– Ron Beyer
    Jan 29, 2016 at 21:28
  • $\begingroup$ I see. Thanks to all who were so nice as to show me the true nature of fuel emergencies. I kind of forgot that this is nothing that comes as a surprise, but develops gradually, such as that you'll have time enough to communicate beforehand $\endgroup$ Jan 29, 2016 at 21:33

To add one more case to what's been mentioned, if ATC tells you to climb to avoid a conflict and TCAS tells you to descend, pilots are required to follow the TCAS command rather than ATC's.

The reason behind this is that TCAS in the two aircraft can typically coordinate "behind the scenes" which aircraft will do what in order to avoid a collision, but there's no guarantee that both aircraft are hearing the same plan from ATC. Maybe separate controllers both issue a "climb" command, or one aircraft is on the wrong frequency, or whatever. But the TCAS-to-TCAS communication is sufficiently reliable that this is now a required (although extremely rare) case of disobeying ATC.

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    $\begingroup$ This was (one of the) factors in the Überlingen crash. $\endgroup$ Jan 29, 2016 at 16:17
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    $\begingroup$ It's not the only reason. En-route RADARs have a scan period of 10 seconds. That means controllers have a stale picture. When TCAS goes off, then it's too late (and dangerous) for ATC to interfere. When a pilot reports "TCAS RA", ATC can't say anything to the planes, (traffic information included) until pilot reports "clear of conflict". $\endgroup$ Feb 4, 2016 at 11:12
  • $\begingroup$ @Stelios, ATC can absolutely continue to give traffic information and even control instructions to aircraft responding to an RA. We just can't give any instruction contrary to that RA. $\endgroup$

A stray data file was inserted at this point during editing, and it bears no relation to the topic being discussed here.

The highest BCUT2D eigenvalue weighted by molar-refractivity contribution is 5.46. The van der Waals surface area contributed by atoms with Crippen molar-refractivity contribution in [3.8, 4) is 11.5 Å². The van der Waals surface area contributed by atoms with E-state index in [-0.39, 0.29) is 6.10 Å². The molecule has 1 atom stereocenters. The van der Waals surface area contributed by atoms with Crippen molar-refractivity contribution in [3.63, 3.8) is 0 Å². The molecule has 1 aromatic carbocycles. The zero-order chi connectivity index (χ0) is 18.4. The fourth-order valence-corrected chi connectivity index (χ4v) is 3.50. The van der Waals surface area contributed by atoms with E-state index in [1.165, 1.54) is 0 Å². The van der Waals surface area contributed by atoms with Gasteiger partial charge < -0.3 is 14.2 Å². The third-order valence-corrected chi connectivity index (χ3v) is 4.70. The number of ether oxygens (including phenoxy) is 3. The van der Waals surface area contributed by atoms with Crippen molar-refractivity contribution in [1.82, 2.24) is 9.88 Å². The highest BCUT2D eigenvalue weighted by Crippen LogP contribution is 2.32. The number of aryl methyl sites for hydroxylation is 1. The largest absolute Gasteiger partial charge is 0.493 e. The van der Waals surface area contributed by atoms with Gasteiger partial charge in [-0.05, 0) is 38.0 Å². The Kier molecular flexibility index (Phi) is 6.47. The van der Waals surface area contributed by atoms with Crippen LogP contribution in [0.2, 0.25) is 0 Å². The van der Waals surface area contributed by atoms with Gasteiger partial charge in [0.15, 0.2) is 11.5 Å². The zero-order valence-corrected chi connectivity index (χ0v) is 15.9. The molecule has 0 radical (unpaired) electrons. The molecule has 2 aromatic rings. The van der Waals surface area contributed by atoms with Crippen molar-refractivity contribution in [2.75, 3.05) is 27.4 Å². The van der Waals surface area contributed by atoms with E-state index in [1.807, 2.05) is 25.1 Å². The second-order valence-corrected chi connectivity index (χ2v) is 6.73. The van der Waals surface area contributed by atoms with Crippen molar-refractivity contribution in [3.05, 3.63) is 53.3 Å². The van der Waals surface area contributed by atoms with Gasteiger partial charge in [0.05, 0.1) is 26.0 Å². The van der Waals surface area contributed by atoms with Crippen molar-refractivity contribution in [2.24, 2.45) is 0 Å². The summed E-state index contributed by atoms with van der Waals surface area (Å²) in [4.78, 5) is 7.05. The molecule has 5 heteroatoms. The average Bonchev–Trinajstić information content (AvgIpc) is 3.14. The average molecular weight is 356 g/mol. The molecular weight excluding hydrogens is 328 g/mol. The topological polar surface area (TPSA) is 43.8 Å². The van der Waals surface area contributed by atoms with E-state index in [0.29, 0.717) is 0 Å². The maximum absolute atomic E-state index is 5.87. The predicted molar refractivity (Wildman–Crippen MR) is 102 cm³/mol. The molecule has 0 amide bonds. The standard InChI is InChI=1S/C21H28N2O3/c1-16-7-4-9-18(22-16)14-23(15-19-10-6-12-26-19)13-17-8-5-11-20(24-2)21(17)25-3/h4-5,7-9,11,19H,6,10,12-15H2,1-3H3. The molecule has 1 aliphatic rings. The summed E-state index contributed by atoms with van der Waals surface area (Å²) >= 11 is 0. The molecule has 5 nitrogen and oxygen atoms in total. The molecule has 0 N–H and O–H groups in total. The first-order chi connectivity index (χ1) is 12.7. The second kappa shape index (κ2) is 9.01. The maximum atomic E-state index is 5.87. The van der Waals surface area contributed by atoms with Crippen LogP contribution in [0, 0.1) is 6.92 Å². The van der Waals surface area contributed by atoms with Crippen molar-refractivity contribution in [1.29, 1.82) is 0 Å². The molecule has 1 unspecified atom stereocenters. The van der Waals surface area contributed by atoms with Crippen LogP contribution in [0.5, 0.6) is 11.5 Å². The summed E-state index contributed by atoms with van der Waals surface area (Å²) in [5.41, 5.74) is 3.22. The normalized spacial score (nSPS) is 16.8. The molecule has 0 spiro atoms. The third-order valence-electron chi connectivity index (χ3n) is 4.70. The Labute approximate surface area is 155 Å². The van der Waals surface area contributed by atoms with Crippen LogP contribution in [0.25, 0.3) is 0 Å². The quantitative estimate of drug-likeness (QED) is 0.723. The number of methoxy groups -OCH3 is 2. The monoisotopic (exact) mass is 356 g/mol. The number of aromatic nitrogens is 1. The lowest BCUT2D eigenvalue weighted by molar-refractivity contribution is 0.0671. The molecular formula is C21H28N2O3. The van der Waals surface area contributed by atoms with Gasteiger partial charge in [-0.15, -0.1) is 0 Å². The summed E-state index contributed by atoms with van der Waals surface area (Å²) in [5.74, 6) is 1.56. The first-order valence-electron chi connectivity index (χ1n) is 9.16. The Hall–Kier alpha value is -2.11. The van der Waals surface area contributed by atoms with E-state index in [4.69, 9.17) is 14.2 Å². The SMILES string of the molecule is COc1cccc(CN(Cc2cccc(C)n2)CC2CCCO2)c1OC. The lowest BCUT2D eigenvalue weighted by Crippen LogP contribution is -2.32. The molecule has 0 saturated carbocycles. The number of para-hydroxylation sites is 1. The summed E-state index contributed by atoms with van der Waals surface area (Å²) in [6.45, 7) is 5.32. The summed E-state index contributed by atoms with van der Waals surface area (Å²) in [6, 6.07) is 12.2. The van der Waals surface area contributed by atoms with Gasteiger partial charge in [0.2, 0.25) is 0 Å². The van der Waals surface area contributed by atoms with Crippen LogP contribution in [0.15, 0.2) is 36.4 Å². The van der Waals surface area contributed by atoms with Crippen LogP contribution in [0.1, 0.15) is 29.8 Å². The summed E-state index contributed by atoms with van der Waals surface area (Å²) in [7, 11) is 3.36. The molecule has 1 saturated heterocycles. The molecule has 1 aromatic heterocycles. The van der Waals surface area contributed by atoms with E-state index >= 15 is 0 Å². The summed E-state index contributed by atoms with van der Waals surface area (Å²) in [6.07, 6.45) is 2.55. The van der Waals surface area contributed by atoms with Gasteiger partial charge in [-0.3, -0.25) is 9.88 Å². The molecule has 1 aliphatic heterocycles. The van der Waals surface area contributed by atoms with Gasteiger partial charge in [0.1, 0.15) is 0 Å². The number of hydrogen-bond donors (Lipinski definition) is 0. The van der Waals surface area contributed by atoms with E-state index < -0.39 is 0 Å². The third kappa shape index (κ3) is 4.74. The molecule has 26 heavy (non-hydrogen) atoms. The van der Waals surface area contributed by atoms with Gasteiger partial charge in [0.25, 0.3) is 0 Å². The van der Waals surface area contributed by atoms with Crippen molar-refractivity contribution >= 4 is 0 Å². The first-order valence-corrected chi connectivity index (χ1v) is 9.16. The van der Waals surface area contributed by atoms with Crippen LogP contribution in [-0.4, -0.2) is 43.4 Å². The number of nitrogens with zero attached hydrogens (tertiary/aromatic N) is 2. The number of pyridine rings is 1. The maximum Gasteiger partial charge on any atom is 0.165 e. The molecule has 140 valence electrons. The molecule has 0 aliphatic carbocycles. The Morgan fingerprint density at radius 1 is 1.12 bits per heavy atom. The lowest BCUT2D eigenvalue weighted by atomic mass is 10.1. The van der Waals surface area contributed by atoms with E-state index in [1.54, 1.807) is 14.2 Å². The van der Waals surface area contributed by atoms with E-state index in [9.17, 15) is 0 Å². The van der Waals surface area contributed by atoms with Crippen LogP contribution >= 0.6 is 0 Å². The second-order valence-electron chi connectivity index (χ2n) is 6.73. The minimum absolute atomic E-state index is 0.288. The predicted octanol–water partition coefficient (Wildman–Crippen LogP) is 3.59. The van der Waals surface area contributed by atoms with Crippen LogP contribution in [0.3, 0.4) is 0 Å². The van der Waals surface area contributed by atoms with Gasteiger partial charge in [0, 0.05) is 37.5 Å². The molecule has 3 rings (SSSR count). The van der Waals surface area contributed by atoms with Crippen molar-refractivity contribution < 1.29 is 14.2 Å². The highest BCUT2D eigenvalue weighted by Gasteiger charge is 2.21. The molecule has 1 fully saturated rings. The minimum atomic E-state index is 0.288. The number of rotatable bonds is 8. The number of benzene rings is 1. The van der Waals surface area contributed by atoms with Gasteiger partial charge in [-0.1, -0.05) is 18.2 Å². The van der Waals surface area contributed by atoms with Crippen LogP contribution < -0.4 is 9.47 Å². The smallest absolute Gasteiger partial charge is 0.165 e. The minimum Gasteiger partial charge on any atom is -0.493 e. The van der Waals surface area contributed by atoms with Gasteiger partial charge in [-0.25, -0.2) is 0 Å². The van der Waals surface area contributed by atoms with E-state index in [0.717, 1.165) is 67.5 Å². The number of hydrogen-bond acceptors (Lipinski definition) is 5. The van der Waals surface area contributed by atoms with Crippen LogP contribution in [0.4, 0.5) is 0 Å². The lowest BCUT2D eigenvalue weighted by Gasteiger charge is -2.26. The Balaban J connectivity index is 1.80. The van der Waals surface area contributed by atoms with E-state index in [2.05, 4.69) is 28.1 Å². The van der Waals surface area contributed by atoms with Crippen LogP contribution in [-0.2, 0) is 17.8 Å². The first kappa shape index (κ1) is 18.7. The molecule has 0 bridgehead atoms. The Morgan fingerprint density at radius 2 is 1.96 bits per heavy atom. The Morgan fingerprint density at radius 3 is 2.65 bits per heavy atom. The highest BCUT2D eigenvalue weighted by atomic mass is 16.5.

– randomhead
    Feb 10, 2021 at 16:13
  • $\begingroup$ @randomhead I beg to differ and I'm afraid I'm not the only one From the answer: When informed, ATC doesn't provide further instructions to this aircraft before receiving the "clear of conflict" confirmation. $\endgroup$ Feb 11, 2021 at 12:13
  • $\begingroup$ @SteliosAdamantidis, you realize that you're telling an actual ATC controller his job, by quoting an internet posting at him, right? I tend to give credence to the specialist who is doing this stuff daily, over the interpretations of those who aren't. Though that may be just me. $\endgroup$
    – Ralph J
    Feb 11, 2021 at 15:19

Others have talked about emergencies, which allows a pilot to take any action he sees fit. This is correct, and you could even argue that it's not really disobeying, as in the moment the emergency was declared, all clearances sort of went out the window.

There's one important part missing and that's the option for a pilot to not accept a clearance or an amendment. A clearance is not an instruction as much as it's a negotiation, and once established, is more or less valid until both pilot and controller can agree on something different. If they can't agree, by either the pilot saying "unable" for whatever reason, or in the case where radio communication is lost and the pilot didn't actually hear anything, he is expected to carry on as previously cleared.

  • $\begingroup$ I know pilots can refuse a LAHSO clearance. $\endgroup$
    – TomMcW
    Jan 29, 2016 at 14:50